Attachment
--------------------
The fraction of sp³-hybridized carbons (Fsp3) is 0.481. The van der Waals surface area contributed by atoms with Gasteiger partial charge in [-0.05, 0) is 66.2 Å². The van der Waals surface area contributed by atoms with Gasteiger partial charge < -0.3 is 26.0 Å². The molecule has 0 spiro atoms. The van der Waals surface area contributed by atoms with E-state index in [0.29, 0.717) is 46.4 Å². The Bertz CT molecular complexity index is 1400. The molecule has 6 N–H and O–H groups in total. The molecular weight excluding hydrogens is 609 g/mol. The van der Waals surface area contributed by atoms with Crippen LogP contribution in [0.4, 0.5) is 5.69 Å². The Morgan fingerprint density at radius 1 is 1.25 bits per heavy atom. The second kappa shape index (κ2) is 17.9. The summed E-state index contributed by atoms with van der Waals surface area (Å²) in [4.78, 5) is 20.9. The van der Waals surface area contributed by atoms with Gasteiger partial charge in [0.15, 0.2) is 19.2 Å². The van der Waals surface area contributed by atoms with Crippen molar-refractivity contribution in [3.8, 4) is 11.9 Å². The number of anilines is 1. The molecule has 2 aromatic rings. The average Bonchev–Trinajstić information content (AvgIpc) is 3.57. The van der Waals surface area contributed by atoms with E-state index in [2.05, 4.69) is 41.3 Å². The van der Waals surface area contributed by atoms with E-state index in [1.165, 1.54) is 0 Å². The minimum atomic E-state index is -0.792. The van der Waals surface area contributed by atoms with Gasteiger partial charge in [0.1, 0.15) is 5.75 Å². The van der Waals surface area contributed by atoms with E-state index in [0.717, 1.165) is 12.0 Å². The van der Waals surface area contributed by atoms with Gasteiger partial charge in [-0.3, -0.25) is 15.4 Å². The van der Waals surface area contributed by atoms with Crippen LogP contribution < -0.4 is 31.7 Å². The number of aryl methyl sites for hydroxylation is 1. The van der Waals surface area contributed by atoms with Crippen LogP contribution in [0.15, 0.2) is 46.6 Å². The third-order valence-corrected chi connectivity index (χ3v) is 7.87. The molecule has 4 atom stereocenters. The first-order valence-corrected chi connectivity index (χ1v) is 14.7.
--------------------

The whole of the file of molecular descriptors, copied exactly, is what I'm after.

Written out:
The fraction of sp³-hybridized carbons (Fsp3) is 0.481. The van der Waals surface area contributed by atoms with Gasteiger partial charge in [-0.05, 0) is 66.2 Å². The van der Waals surface area contributed by atoms with Gasteiger partial charge < -0.3 is 26.0 Å². The molecule has 0 spiro atoms. The van der Waals surface area contributed by atoms with E-state index in [0.29, 0.717) is 46.4 Å². The Bertz CT molecular complexity index is 1400. The molecule has 6 N–H and O–H groups in total. The molecular weight excluding hydrogens is 609 g/mol. The van der Waals surface area contributed by atoms with Crippen LogP contribution in [0.4, 0.5) is 5.69 Å². The Morgan fingerprint density at radius 1 is 1.25 bits per heavy atom. The second kappa shape index (κ2) is 17.9. The summed E-state index contributed by atoms with van der Waals surface area (Å²) in [4.78, 5) is 20.9. The van der Waals surface area contributed by atoms with Gasteiger partial charge in [0.15, 0.2) is 19.2 Å². The van der Waals surface area contributed by atoms with Crippen molar-refractivity contribution in [3.8, 4) is 11.9 Å². The number of anilines is 1. The molecule has 2 aromatic rings. The average Bonchev–Trinajstić information content (AvgIpc) is 3.57. The van der Waals surface area contributed by atoms with E-state index in [2.05, 4.69) is 41.3 Å². The van der Waals surface area contributed by atoms with E-state index in [1.165, 1.54) is 0 Å². The minimum atomic E-state index is -0.792. The van der Waals surface area contributed by atoms with Gasteiger partial charge in [0.1, 0.15) is 5.75 Å². The van der Waals surface area contributed by atoms with E-state index in [0.717, 1.165) is 12.0 Å². The van der Waals surface area contributed by atoms with Gasteiger partial charge in [-0.3, -0.25) is 15.4 Å². The van der Waals surface area contributed by atoms with Crippen LogP contribution < -0.4 is 31.7 Å². The number of aryl methyl sites for hydroxylation is 1. The van der Waals surface area contributed by atoms with Crippen LogP contribution in [0.15, 0.2) is 46.6 Å². The third-order valence-corrected chi connectivity index (χ3v) is 7.87. The molecule has 4 atom stereocenters. The first-order valence-corrected chi connectivity index (χ1v) is 14.7.